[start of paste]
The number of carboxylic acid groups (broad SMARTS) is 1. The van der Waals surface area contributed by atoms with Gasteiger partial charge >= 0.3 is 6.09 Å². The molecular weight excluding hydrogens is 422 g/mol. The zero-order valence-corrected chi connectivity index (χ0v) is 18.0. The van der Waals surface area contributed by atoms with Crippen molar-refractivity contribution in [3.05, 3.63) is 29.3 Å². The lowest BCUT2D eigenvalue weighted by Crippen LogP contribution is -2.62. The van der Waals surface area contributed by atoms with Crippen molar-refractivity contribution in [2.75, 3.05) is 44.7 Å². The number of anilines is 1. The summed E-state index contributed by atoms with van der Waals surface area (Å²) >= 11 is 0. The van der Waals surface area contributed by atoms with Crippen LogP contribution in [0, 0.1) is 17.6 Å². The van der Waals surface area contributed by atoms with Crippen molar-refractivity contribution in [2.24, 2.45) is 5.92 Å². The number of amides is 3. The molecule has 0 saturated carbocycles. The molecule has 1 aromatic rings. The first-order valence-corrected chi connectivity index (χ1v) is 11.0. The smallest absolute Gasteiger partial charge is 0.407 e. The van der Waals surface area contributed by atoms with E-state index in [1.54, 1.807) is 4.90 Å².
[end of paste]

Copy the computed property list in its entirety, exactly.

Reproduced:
The number of carboxylic acid groups (broad SMARTS) is 1. The van der Waals surface area contributed by atoms with Gasteiger partial charge >= 0.3 is 6.09 Å². The molecular weight excluding hydrogens is 422 g/mol. The zero-order valence-corrected chi connectivity index (χ0v) is 18.0. The van der Waals surface area contributed by atoms with Crippen molar-refractivity contribution in [3.05, 3.63) is 29.3 Å². The lowest BCUT2D eigenvalue weighted by Crippen LogP contribution is -2.62. The van der Waals surface area contributed by atoms with Crippen molar-refractivity contribution in [2.75, 3.05) is 44.7 Å². The number of anilines is 1. The summed E-state index contributed by atoms with van der Waals surface area (Å²) >= 11 is 0. The van der Waals surface area contributed by atoms with Crippen LogP contribution in [0, 0.1) is 17.6 Å². The van der Waals surface area contributed by atoms with Crippen molar-refractivity contribution in [2.24, 2.45) is 5.92 Å². The number of amides is 3. The molecule has 0 saturated carbocycles. The molecule has 1 aromatic rings. The first-order valence-corrected chi connectivity index (χ1v) is 11.0. The smallest absolute Gasteiger partial charge is 0.407 e. The van der Waals surface area contributed by atoms with E-state index in [1.54, 1.807) is 4.90 Å².